What to Know About Teens and Bullying
What Parents Need to Know About Teens and Bullying
When it comes to bullying, parents play a critical yet often overlooked role. Simply put: How we parent may help determine whether our teens engage in bullying behaviors and whether they can withstand and bounce back from being bullied. Even the most loving parents can raise a bully or have a teenager who gets bullied.
So, what should parents do? Too many adults believe they’re powerless. Years of research, however, prove otherwise.
The Unexpected Antidote to Bullying: Unconditional Love
Teens benefit from unconditional love. Loving your adolescent — without qualification or hesitation — lets them know you love them just the way they are, that you’ll stand by them no matter what. It makes them understand you won’t abandon them physically or emotionally if they make a mistake. In terms of bullying, a “balanced” or “authoritative” parenting style, a method that includes unconditional love, makes teenagers kinder and more accepting of others. It also increases the likelihood they’ll come to you if they’re victims of bullying.
Parents who embrace balanced parenting raise children who are less frequently bullies or bullied. This method of raising teens offers plenty of love and support with equal amounts of firm limits and high expectations. This is different from parents who are “authoritarian” “permissive ,” or “disengaged.” Adolescents who grow up in balanced parenting households often enjoy open and honest communication with their parents. This lends itself to having meaningful family discussions about respect and appropriate behavior. Read “Balanced Parenting: A Parenting Style We Know Works” for more on these parenting styles.
Why does bullying happen in the first place?
There are many reasons children engage in bullying. It’s difficult to admit that sometimes the choices we make as parents may play a role. Be honest with yourself. How do you interact and relate to others? Are you compassionate? Do you ever use intimidation to get what you want? What kind of examples are you setting?
Failing to teach youth how to effectively manage emotions is another root of bullying. Dr. Ken Ginsburg, author of Building Resilience in Children and Teens and Co-Founder and Director of Programs at the Center for Parent and Teen Communication, says that, for some teens, bullying others gives them a false sense of control. They might feel powerless as their emotions run out of control and bullying helps them regain a sense of security.
Bullying can also be a troubling means to alleviate stress. There are, of course, better ways to reduce tension and anxiety. The Center for Parent and Teen Communication encourages parents to help teens build a comprehensive stress management plan that includes how to identify and assess challenges and best strategies for breaking problems into manageable pieces. You can read more about creating a personalized stress management plan here.
- Poor role models. Parents aren’t expected to behave properly at every moment. But if parents routinely lash out or belittle others, children learn this type of behavior is acceptable.
- Lack of attention. Children who believe they aren’t getting enough attention at home may act out to get noticed. Negative attention is perceived as better than none at all.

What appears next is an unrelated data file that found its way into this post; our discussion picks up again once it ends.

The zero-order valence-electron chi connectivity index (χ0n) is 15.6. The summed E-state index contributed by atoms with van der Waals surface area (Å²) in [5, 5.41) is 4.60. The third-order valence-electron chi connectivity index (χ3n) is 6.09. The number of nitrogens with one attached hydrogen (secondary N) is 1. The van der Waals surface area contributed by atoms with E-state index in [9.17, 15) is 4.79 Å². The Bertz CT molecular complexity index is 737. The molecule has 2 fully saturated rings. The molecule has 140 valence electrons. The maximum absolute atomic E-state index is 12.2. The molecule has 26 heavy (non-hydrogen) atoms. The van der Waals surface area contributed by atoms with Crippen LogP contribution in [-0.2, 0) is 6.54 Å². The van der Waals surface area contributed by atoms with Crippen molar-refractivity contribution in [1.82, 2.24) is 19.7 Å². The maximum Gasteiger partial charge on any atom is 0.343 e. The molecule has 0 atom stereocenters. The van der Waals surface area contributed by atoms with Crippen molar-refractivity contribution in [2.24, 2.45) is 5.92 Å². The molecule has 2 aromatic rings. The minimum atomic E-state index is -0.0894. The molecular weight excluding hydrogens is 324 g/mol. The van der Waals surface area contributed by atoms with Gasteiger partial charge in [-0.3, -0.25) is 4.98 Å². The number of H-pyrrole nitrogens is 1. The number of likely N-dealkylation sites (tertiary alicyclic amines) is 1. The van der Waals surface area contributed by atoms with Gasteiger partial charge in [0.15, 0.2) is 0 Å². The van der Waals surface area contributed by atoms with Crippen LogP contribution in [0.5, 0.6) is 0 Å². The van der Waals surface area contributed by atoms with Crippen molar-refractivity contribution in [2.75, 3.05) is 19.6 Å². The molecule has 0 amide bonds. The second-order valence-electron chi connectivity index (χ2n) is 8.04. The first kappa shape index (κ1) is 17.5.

- Older siblings. If older siblings have been been bullied, they’re more likely to bully a younger sibling. Again, as with the parenting example above, teens may bully because they’ve learned this behavior at home. It is a cycle that can be stopped.
I know my teen is being bullied. What should I do?
Knowing your child is being bullied can be frightening. But recognizing what’s happening means you can take action, and hopefully, stop the behavior from continuing. Below, are three essential strategies to follow if your teen is a victim of bullying.
- Speak up. Make sure your teen knows it’s OK to discuss what’s happening and get help.
- Walk away. If reporting bullying behavior feels too difficult or unsafe, consider alternative paths with your teen. One idea may include simply walking away to avoid conflict.
- Get help. Encourage your teen to speak with a trusted adult. For example, a teacher, guidance counselor, or coach. (Find helpful information below about working with your teen’s school.)
I think my teen is being bullied. What should I do?
If you believe your teen is the victim of bullying it might be because he or she has been acting differently lately. Perhaps your son is withdrawn or seems depressed. Maybe your daughter is refusing to go to school or you’ve seen a sudden drop in her grades. Teens who routinely complain about headaches and stomachaches may also be signaling something is wrong.
Despite many parents wanting to ask their adolescents directly about their suspicions, Ross Ellis, Founder and CEO of StompOut Bullying, says that can be a misstep. She says often teens, “…don’t want to talk about it and most want to handle it on their own. Many are embarrassed.” But if you think your child is in danger or trouble, don’t ever hesitate asking them. Ms. Ellis says one helpful approach is to bring up the topic in an open-ended sort of way. “If you hear a report about bullying on the news, that’s a good time to ask your child if there’s bullying in her school,” she urges.
It’s also important to be the kind of parent your teen wants to talk to. Young people don’t always respond well to a barrage of questions, no matter how well-intentioned. Oftentimes they just want parents to listen. Lecturing may also push teens away. Want to be the kind of parent your teen will go to for advice? Read this piece for effective strategies.
My teen is a witness to bullying. What should I do?
Young people have different avenues for helping a friend who’s being bullied. No matter what — they can and should take action. For a list of positive options, read this helpful top ten strategies list. Below are three opportunities for making a difference right now: